As a result of these conflicts and challenges, the Portuguese found it increasingly difficult to maintain their control over the coastal territories of southern Mozambique. The migrating groups disrupted their established presence and economic activities in the region.

Mozambique Kingdoms are in Disarray

Mozambique Kingdoms are in Disarray

In 1833, a Zulu war party led by Shaka's brother Dingane captured the fort at Lourenço Marques. It massacred the garrison when the Portuguese governor general refused their demand for firearms and ammunition. The Zulu remained in control of the southern shore of Delagoa Bay until their defeat by the British in Natal in 1879. During this time, the potential threat from the Gaza Ngoni and the Zulu left southern Mozambique exposed to both British and Afrikaner republics.

General Soshangana also had conflicts with Ngoni rebels. One group migrated north, overcame tribes along the Save River, and became a powerful force in the hinterland of Sofala. In 1836, these rebels attacked the Portuguese at Sofala but were subdued by Soshangana two years later, and their conquests became part of his domain.

Alongside Zwangendaba's Ngoni, who crossed the Zambezi upstream from Tete in 1835, they caused significant disruption to the Maravi chiefdoms and supplied captives to the Swahili slave markets. After Zwangendaba's death, many of the Ngoni who had followed him went their separate ways, forming new kingdoms to the north.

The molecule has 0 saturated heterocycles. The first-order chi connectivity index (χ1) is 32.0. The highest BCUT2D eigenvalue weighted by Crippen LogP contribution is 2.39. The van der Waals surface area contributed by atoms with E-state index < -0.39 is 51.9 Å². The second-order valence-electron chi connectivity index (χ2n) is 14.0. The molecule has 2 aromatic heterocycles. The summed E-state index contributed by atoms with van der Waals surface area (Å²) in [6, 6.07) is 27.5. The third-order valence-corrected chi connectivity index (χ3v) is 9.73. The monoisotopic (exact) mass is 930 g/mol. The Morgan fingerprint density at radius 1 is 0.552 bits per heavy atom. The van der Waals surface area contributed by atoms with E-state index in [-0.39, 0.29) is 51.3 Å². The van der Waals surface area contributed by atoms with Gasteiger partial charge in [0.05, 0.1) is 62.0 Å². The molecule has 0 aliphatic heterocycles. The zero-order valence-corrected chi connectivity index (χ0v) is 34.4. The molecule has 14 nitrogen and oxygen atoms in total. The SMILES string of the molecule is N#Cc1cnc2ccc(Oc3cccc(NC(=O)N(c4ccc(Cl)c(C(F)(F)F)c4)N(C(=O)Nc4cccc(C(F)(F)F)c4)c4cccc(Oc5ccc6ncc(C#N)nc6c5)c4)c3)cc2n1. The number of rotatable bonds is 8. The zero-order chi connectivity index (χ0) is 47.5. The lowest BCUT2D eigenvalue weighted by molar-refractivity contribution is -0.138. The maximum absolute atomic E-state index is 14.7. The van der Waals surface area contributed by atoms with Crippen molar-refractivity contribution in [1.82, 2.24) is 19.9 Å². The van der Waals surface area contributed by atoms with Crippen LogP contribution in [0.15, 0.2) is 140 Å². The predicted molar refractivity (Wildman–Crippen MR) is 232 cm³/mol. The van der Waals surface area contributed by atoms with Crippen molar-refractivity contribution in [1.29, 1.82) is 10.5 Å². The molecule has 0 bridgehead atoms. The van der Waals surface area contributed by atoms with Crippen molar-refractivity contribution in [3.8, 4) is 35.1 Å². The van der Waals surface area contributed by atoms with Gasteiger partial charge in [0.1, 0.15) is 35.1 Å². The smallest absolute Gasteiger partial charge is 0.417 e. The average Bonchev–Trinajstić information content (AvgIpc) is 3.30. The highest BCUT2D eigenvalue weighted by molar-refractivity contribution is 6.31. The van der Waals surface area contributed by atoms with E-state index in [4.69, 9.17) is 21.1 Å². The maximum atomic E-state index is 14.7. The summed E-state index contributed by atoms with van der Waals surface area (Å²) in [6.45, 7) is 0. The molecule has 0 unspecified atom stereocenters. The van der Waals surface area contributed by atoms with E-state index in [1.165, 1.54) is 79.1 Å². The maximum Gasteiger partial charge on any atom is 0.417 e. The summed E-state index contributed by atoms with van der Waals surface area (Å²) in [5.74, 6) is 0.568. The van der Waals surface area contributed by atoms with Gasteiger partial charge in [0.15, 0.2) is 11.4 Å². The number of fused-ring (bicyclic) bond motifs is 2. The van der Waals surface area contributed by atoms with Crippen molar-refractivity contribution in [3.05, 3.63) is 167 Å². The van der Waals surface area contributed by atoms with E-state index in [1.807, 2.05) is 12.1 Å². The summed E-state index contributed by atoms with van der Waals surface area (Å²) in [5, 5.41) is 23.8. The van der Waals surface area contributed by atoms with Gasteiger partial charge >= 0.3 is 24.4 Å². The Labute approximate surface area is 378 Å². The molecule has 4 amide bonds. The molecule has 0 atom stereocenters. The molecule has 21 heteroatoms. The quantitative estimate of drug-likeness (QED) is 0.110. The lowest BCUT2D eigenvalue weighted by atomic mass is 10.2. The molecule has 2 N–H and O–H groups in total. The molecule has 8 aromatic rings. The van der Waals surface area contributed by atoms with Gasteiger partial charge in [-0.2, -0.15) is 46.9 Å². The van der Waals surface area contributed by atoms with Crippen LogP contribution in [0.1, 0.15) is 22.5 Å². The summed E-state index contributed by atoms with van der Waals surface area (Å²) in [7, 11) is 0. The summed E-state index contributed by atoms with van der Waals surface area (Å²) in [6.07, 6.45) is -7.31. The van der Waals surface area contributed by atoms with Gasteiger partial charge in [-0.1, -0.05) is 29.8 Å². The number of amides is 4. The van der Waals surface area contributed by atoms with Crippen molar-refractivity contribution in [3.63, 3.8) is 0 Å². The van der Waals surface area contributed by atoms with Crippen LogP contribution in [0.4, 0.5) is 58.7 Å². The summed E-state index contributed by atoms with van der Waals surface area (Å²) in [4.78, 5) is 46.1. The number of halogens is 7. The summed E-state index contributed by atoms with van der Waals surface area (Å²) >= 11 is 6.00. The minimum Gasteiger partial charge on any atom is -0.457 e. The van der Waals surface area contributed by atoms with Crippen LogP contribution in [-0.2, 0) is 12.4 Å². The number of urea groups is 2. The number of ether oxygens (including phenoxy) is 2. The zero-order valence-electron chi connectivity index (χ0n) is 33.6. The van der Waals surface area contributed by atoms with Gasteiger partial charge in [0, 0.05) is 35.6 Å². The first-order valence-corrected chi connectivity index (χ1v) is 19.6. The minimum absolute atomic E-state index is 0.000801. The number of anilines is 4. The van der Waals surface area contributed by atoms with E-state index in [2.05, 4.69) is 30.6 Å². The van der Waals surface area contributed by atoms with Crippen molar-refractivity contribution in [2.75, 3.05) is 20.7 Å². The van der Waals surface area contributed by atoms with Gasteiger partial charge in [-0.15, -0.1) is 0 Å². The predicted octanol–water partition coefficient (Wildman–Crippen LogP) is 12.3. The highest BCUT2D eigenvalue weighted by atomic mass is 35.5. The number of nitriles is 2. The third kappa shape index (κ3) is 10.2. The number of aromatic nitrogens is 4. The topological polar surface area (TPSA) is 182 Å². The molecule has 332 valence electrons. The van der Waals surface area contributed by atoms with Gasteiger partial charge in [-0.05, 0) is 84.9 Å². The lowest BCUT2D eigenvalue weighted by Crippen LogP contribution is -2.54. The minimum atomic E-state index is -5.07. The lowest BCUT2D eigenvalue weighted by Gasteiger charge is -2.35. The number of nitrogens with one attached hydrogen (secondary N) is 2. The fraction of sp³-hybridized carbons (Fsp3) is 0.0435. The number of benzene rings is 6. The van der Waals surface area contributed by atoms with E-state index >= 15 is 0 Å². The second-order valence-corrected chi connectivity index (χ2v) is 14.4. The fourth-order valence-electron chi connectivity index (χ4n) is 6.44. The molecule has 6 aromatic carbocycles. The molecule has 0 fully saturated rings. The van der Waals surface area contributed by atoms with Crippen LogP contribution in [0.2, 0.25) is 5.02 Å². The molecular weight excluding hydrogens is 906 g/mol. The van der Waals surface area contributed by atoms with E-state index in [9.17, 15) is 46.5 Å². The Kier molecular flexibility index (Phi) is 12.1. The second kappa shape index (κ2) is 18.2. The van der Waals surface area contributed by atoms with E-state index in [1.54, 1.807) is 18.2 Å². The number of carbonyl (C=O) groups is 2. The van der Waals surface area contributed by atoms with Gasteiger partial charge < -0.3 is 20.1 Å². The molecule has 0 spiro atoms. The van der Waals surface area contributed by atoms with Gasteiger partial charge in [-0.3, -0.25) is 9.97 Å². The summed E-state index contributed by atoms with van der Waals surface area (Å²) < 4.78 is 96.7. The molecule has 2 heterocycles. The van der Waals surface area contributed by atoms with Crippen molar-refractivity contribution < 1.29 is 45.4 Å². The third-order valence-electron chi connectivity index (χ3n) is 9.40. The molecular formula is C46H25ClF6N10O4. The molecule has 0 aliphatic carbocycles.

The period after 1850 marked a critical phase in Mozambique's history.

After 1850, the Portuguese began a concerted effort to extend their colonial presence after recognizing the strategic importance of the Tete region and northern Mozambique. They aimed to fill the void left by the departing Ngoni groups and reestablish control over these territories. This marked the continued expansion of Portuguese colonial rule in Mozambique, shaping the region's future.

Concurrently, General Soshangana, the leader of the Gaza Ngoni, consolidated his authority among the Tsonga people in the interior. He imposed a hierarchical structure and collected tribute from African subjects and Portuguese settlers. Additionally, Soshangana's warriors continued to raid the Zambezi prazos, which were Portuguese estates or settlements. This ongoing conflict and resistance against Portuguese control in certain regions contributed to a complex dynamic between local populations and colonial authorities.

The actions and policies of the Portuguese during this period laid the foundation for the colonial legacy in Mozambique. This legacy included the imposition of colonial administration, economic exploitation, and social hierarchies. These effects persisted even after Mozambique gained independence from Portugal in 1975.

Did you know?

Lourenço Marques, now known as Maputo, is the capital and largest city of Mozambique, a country located in southeastern Africa. The city is situated along the country's southern coastline, bordering the Indian Ocean. Lourenço Marques was used during the colonial period when Mozambique was under Portuguese rule. Lourenço Marques was named after the Portuguese explorer Lourenço Marques, who arrived in the area in the late 16th century.